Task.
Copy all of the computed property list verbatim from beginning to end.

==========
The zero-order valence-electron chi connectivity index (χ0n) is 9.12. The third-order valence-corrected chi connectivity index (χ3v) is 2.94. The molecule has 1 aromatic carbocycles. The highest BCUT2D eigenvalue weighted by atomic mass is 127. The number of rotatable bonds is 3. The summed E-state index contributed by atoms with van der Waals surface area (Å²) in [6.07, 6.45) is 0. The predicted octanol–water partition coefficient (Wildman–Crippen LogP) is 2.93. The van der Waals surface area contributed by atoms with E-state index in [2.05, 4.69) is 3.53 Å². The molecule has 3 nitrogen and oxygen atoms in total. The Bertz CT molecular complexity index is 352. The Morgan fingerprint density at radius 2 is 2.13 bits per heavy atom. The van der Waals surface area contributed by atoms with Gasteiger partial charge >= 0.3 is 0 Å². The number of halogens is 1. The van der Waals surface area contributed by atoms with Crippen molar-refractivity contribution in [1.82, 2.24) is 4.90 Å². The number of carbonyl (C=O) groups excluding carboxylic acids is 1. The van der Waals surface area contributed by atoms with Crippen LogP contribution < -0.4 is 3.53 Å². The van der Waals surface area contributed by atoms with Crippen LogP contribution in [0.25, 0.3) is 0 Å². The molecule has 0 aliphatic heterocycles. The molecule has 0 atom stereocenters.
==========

The zero-order valence-electron chi connectivity index (χ0n) is 9.12. The third-order valence-corrected chi connectivity index (χ3v) is 2.94. The molecule has 1 aromatic carbocycles. The highest BCUT2D eigenvalue weighted by atomic mass is 127. The number of rotatable bonds is 3. The summed E-state index contributed by atoms with van der Waals surface area (Å²) in [6.07, 6.45) is 0. The predicted octanol–water partition coefficient (Wildman–Crippen LogP) is 2.93. The van der Waals surface area contributed by atoms with E-state index in [2.05, 4.69) is 3.53 Å². The molecule has 3 nitrogen and oxygen atoms in total. The Bertz CT molecular complexity index is 352. The Morgan fingerprint density at radius 2 is 2.13 bits per heavy atom. The van der Waals surface area contributed by atoms with Gasteiger partial charge >= 0.3 is 0 Å². The number of halogens is 1. The van der Waals surface area contributed by atoms with Crippen molar-refractivity contribution in [1.82, 2.24) is 4.90 Å². The number of carbonyl (C=O) groups excluding carboxylic acids is 1. The van der Waals surface area contributed by atoms with Crippen LogP contribution < -0.4 is 3.53 Å². The van der Waals surface area contributed by atoms with Crippen LogP contribution in [0.25, 0.3) is 0 Å². The molecule has 0 aliphatic heterocycles. The molecule has 0 atom stereocenters.